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DMITRY MEDVEDEV BELIEVES THAT VLADIMIR PUTIN AND HE WILL REACH AN AGREEMENT IN THE MANNER OF "RESPONSIBLE" PEOPLE

President Dmitry Medvedev met with the Valdai Club.


American political scientist Nikolai Zlobin, Russian and Asian Programs Director of the Global Security Institute (Washington), was among those present. It had been Zlobin who had asked Prime Minister Vladimir Putin at an analogous meeting a week ago if he and Medvedev would vie for presidency in 2012. Putin had promised to avoid a conflict of interests then.

Needless to say, everyone wanted to hear what Medvedev had to say on the matter. Zlobin complimented the president on the courage it must have taken to publish a piece on the necessity of modernization. He asked what the president himself thought about the tasks he had outlined in the piece considering that their implementation would clearly extend beyond 2012, the year his current term of office was slated to end.

“As a more or less consistent man, I always try to finish what I start,” Medvedev replied. He added that he never made guesses if he could help it because it was “easier and better” that way. “Sure, there ought to be a plan and yet… I never try to take a long shot with regard to myself. As for how Putin answered this question, I’d say that it makes sense,” the president said. Medvedev said that he was surprised to hear in the wake of Putin’s statement what he called “bizarre speculations that Putin is allegedly dividing the electorate and deciding for the people how it should vote. He said something altogether different. He said that there was a certain team and that our ratings, mine and his own, were fine for the time being.”

“Putin’s rating is the highest. He is popular. My rating is not so bad either, and we should be thinking about it. If we are unable to, then some other people will replace us. It does not mean that we foreclose anything. Being responsible people, we are supposed to reach agreements. As for my personal plans, I’ll formulate them when the time is right. Have no worries on that score. I care what happens to me,” Medvedev said.

“Neither Putin nor Medvedev want to be knocked together.. Anyway, I think that Putin was less closemouthed on the subject,” said Alexander Rahr, Director of Russian and Eurasian Programs of the German Foreign Policy Society.

Rahr asked Medvedev if there was a chance that the next president of Russia would represent some political party. Medvedev answered in the affirmative. “Sure, I can imagine a party president in Russia. It might even come to pass in the next election in 2012. We’ll see. This trend exists, and voters appear not to mind,” Medvedev said.

Fyodor Lukianov of Russia In Global Politics suggested that looking for any hints or hidden meanings in Medvedev’s words was pointless. “I can only draw one conclusion, that both are heartily fed up with these questions,” Lukianov said. “Hence their vague answers that commit nobody to nothing.”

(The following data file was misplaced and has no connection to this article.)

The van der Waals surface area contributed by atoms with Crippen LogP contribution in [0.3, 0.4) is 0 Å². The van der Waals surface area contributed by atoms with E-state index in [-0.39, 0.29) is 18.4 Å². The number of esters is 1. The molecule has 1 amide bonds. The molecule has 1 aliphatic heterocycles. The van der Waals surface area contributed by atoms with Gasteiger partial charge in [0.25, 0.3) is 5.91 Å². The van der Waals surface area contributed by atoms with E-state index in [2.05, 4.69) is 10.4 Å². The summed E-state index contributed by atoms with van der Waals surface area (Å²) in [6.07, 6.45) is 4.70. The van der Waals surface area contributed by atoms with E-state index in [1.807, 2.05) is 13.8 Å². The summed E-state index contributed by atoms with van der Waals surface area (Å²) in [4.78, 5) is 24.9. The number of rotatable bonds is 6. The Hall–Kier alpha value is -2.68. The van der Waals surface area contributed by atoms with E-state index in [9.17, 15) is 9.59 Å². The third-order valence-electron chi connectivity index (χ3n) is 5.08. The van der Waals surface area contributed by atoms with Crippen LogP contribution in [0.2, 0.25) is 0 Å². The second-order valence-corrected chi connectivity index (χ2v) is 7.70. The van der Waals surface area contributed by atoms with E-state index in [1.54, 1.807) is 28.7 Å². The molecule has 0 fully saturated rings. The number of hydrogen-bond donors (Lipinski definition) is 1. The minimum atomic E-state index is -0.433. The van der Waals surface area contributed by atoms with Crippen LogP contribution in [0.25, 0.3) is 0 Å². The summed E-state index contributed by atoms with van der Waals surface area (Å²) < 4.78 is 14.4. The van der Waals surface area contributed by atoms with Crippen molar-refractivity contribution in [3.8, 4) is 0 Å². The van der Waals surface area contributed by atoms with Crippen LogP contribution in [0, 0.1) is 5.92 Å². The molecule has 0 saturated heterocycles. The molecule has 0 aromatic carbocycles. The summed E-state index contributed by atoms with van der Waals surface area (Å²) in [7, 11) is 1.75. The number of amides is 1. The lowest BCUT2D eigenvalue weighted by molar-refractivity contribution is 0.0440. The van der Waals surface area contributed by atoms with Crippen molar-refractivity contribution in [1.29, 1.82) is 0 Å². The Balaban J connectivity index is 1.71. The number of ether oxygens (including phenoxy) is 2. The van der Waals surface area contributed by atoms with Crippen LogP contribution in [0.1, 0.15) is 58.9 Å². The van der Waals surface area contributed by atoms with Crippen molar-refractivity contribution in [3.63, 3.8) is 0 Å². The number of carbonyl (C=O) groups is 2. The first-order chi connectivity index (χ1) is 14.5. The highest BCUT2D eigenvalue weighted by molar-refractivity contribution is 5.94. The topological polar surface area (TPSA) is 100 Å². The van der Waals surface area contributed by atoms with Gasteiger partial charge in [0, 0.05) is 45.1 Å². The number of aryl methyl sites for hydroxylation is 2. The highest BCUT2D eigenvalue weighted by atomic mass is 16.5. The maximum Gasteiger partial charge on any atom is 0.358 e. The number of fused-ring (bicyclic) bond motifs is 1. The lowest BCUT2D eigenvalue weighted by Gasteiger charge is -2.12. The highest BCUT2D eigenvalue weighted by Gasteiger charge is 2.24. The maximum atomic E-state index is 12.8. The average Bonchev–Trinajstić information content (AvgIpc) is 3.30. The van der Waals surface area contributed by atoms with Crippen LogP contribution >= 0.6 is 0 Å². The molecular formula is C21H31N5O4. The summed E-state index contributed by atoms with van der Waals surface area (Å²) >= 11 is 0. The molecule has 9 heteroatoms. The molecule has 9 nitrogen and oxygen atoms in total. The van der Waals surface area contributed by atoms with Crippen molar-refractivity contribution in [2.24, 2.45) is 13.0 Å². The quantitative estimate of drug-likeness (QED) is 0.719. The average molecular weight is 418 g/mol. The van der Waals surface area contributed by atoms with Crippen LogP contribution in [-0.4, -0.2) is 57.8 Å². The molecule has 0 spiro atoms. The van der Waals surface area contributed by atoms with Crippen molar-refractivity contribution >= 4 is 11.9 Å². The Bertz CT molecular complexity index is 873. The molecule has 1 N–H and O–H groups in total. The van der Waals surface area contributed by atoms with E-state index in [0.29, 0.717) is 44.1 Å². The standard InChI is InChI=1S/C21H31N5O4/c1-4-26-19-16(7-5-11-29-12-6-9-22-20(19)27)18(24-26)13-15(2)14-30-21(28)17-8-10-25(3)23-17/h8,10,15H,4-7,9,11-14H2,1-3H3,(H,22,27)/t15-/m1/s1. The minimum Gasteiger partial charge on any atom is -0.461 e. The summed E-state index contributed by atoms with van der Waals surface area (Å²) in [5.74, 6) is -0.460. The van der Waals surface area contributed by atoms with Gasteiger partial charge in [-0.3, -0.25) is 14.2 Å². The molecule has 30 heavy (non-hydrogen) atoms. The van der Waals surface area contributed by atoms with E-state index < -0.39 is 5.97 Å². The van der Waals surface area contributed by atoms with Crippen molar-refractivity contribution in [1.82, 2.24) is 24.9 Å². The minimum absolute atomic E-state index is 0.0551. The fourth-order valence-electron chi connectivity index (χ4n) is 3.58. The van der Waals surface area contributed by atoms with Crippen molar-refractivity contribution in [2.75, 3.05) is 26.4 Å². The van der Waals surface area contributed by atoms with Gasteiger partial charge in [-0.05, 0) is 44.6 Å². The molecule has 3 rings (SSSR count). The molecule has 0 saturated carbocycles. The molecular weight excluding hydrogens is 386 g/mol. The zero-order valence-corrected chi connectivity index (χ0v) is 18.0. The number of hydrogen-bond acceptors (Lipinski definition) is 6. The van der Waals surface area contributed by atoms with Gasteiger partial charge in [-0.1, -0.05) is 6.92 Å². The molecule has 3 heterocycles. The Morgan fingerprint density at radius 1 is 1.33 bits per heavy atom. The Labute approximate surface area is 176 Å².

What political scientists this correspondent approached before the meeting with the president admitted wondering what exactly Medvedev had tried to say with his “Forward, Russia!” manifesto published in the liberal Gazeta.ru last week. “I believe that last Thursday was the first day of Medvedev’s presidency. After all, he had become the head of state without actually fighting for it. He became the president just because Putin had asked him to,” Zlobin said. “It’s time he got down to practical work. Without it, he will remain a one-piece president forever.”

Rahr agreed with Zlobin. “Medvedev has several weeks at best to promote his own men to key positions in the upper echelons of state or his whole presidency will be a failure,” Rahr said.

Ariel Cohen of the Heritage Foundation said that it was of paramount importance for Medvedev now to decide who his friend and foe were. Cohen warned that Medvedev’s criticism of “the oil-based economy” could and probably did make him serious enemies in the fuel and energy complex and within security structures. “Also importantly, Medvedev should decide how far he is prepared to go,” Cohen said.

“Reforms in Russia require two conditions: the authorities should be prepared to throw their weight and apply pressure and society itself should be the authorities’ willing and enthusiastic ally. The question is the extent to which Medvedev is prepared to stir society. After all, when one stirs society, he should always remember that consequences of this course of action might be unpredictable,” Cohen explained.

Theses of Medvedev’s piece were discussed at the meeting as well. “By and large, it was a sketch of the next Message to the Federal Assembly,” Medvedev said. “It was an invitation to a discourse… something emotional, something calculated to reach deep down and touch something there. Conservation of the existing state of affairs is not what we are supposed to be after. We need modernization of economy, political life, and social life as well.”

“Putin’s central idea was that he was helping the country recover from the crisis, Medvedev’s is that Russia needs development,” Rahr said.

The president made a number of significant statements at the meeting. He said, for example, that there would be no return to gubernatorial elections. “I myself was among those who designed this very mechanism of appointment of regional leaders. I think that this is what we need and I do not think that the situation is going to change so dramatically as to warrant a change of mind,” Medvedev said.

Another statement was a message to business circles. “Time we altered our thinking. Dealing in raw materials is a blind alley. Collapse of the national economy will be even worse in the next crisis,” he said.

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